Even when I am inside the Ashram, I feel exhausted. What I need is a good sleep and relaxing of the body. Yesterday’s long drive has terribly exhausted me. I come out of the Ashram. Take a mat from the car and spread it under a banyan tree where mendicants often sleep. Now they have gone to beg somewhere else. The place is free now. I lie down there but sleep gives me a slip. Just above my head a monkey sits and eats something. I look around and I find the place almost unclean. Though I have decided to become an avdhoot, habits are still strong that I cannot sleep in an unclean place. I tell myself that I am not prepared to become a complete sadhu who has eschewed all kinds of creature comforts. No, for the first time I realize that I cannot sleep in a dirty place. I get up from there and go into the car. We drive around for some time. Each time I see a tiled pavement where the mendicants are preparing themselves for the day; some are literally decking themselves up as sannyasis with the right amount of holy ash smeared on their bodies. I am desperate to go and lie down there but I know that I wouldn’t be able to do so. The sun has gone up in the sky. The Girivalam enthusiasts dare the heat of the sun by walking bare foot on the asphalt road. There are foreigners and Indians on the path. The foreigners are very serious about whatever they do. Indians are god fearing but at the same time they consider gods as their friends so they are not so serious about the way they are walking. They are fun loving people and each person enjoys the walk differently.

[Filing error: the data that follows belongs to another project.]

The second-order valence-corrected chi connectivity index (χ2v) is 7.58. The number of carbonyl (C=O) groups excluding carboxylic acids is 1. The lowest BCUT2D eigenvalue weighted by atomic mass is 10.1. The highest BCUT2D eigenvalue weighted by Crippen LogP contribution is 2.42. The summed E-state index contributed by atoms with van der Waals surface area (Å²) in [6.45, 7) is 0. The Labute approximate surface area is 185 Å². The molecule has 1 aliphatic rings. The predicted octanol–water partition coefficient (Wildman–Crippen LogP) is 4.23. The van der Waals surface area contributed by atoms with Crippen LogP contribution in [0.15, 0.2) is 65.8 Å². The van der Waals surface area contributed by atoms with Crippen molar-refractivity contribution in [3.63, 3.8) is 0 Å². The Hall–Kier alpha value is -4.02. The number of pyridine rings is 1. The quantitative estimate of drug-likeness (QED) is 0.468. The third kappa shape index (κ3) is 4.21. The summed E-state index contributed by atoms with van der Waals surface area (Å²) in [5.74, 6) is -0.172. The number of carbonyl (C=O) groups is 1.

With no place to sleep and no idea what to do next (for our decision is to sleep inside the car which has proved a disaster in the previous night) we drive around and drives around fourteen kilometers west from the Girivalam road and reach a small village called Kangi. The roads are very narrow and are partly made. The people there seem to be very laid back and are absolutely not interested in the people who come visiting there. In fact not too many people venture into these villages as it is far away from the attractions of both the temple and the Ashram. Those who stray into these places are the people who are either bored or are looking for some exotic locations to take photographs, paint or just to drive around. After driving through the roads that have not seen the tyre prints of SUVs, we come back to the main road and finally decide to go to some guest house or hotel where we could park our car and find a bed to sleep. We drive to the same direction where we had parked the car on the previous night. This is somewhere here Christian Ulhmann, the artist stays. He has some cottages to rent out. If there are no occupants we could stay there. If no place available, we could park the car in his premises and stretch ourselves down on the mat under some tree. The proposal looks too lucrative even to dispute. I am desperate to catch some sleep. At Christian Ulhmann’s place we find the cottages full and water less. Ulhmann’s wife, Rani Christian welcomes us and she speaks a very peculiar English which we often listen from the semi-educated people in the tourist places. They could communicate in English but that English cannot be used for any other purpose. They make us feel that if language is all about communication, then all the intricacies of language are nothing but fad for this much language is enough for effective communication. Ulhmann is not at home. But Rani tells us that we could park our car inside but the only problem is that there is no water even for her own guests in the cottages. She suggests that there is a guest across the road and it is a good place to stay. We thank her and go to the guest house she has suggested. It is called Ambiga’s Guest House. After haggling for price a little we take a room there. From the window I could see the mighty mountain looking at me. I spread the mat down on the floor. Then I have a dreamless sleep.